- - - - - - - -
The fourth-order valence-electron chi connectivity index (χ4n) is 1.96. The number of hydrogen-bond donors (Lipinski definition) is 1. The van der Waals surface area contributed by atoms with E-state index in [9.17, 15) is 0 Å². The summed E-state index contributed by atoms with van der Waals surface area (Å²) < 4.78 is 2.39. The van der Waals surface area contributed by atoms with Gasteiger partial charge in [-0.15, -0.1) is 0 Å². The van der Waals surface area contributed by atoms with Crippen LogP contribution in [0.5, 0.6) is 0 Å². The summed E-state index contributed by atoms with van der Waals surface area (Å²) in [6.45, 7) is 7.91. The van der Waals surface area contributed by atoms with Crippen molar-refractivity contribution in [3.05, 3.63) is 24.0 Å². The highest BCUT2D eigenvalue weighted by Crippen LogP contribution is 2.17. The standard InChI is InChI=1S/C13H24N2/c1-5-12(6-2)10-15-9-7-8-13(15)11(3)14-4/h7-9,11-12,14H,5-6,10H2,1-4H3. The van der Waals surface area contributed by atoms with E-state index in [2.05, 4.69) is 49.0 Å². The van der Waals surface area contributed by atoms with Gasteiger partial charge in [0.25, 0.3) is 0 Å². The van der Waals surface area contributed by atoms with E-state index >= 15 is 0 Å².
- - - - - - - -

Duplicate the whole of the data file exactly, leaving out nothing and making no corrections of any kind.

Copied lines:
The fourth-order valence-electron chi connectivity index (χ4n) is 1.96. The number of hydrogen-bond donors (Lipinski definition) is 1. The van der Waals surface area contributed by atoms with E-state index in [9.17, 15) is 0 Å². The summed E-state index contributed by atoms with van der Waals surface area (Å²) < 4.78 is 2.39. The van der Waals surface area contributed by atoms with Gasteiger partial charge in [-0.15, -0.1) is 0 Å². The van der Waals surface area contributed by atoms with Crippen LogP contribution in [0.5, 0.6) is 0 Å². The summed E-state index contributed by atoms with van der Waals surface area (Å²) in [6.45, 7) is 7.91. The van der Waals surface area contributed by atoms with Crippen molar-refractivity contribution in [3.05, 3.63) is 24.0 Å². The highest BCUT2D eigenvalue weighted by Crippen LogP contribution is 2.17. The standard InChI is InChI=1S/C13H24N2/c1-5-12(6-2)10-15-9-7-8-13(15)11(3)14-4/h7-9,11-12,14H,5-6,10H2,1-4H3. The van der Waals surface area contributed by atoms with E-state index in [2.05, 4.69) is 49.0 Å². The van der Waals surface area contributed by atoms with Gasteiger partial charge in [0.25, 0.3) is 0 Å². The van der Waals surface area contributed by atoms with E-state index >= 15 is 0 Å².